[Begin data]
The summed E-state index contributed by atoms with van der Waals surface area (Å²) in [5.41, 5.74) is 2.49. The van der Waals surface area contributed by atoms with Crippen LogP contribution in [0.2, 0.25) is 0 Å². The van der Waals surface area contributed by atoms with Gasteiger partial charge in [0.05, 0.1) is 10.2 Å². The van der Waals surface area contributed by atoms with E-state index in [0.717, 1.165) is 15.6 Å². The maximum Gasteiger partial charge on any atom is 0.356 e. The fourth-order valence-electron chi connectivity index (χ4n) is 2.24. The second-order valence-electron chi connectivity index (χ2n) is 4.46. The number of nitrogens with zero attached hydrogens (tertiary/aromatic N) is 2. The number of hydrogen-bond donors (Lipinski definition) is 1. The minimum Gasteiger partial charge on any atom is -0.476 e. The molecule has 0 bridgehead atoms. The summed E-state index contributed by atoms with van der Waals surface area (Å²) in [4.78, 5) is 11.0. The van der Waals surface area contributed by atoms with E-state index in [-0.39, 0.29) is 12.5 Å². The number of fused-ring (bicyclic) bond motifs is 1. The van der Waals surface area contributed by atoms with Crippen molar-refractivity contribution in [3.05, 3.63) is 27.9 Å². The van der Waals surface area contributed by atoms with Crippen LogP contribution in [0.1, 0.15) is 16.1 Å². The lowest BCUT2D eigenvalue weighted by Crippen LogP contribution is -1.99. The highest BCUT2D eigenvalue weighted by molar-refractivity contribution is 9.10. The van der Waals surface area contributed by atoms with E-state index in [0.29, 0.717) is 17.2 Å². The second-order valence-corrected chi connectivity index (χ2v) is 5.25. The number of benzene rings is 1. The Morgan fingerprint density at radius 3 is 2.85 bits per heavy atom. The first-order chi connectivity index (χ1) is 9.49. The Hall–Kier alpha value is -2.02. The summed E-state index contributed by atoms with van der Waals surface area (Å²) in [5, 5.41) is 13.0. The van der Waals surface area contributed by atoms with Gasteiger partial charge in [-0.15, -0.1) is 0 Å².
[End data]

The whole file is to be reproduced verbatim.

The summed E-state index contributed by atoms with van der Waals surface area (Å²) in [5.41, 5.74) is 2.49. The van der Waals surface area contributed by atoms with Crippen LogP contribution in [0.2, 0.25) is 0 Å². The van der Waals surface area contributed by atoms with Gasteiger partial charge in [0.05, 0.1) is 10.2 Å². The van der Waals surface area contributed by atoms with E-state index in [0.717, 1.165) is 15.6 Å². The maximum Gasteiger partial charge on any atom is 0.356 e. The fourth-order valence-electron chi connectivity index (χ4n) is 2.24. The second-order valence-electron chi connectivity index (χ2n) is 4.46. The number of nitrogens with zero attached hydrogens (tertiary/aromatic N) is 2. The number of hydrogen-bond donors (Lipinski definition) is 1. The minimum Gasteiger partial charge on any atom is -0.476 e. The molecule has 0 bridgehead atoms. The summed E-state index contributed by atoms with van der Waals surface area (Å²) in [4.78, 5) is 11.0. The van der Waals surface area contributed by atoms with E-state index in [-0.39, 0.29) is 12.5 Å². The number of fused-ring (bicyclic) bond motifs is 1. The van der Waals surface area contributed by atoms with Crippen molar-refractivity contribution in [3.05, 3.63) is 27.9 Å². The van der Waals surface area contributed by atoms with Crippen LogP contribution in [0.1, 0.15) is 16.1 Å². The lowest BCUT2D eigenvalue weighted by Crippen LogP contribution is -1.99. The highest BCUT2D eigenvalue weighted by molar-refractivity contribution is 9.10. The van der Waals surface area contributed by atoms with E-state index in [0.29, 0.717) is 17.2 Å². The second-order valence-corrected chi connectivity index (χ2v) is 5.25. The number of benzene rings is 1. The Morgan fingerprint density at radius 3 is 2.85 bits per heavy atom. The first-order chi connectivity index (χ1) is 9.49. The Hall–Kier alpha value is -2.02. The summed E-state index contributed by atoms with van der Waals surface area (Å²) in [5, 5.41) is 13.0. The van der Waals surface area contributed by atoms with Gasteiger partial charge in [-0.15, -0.1) is 0 Å².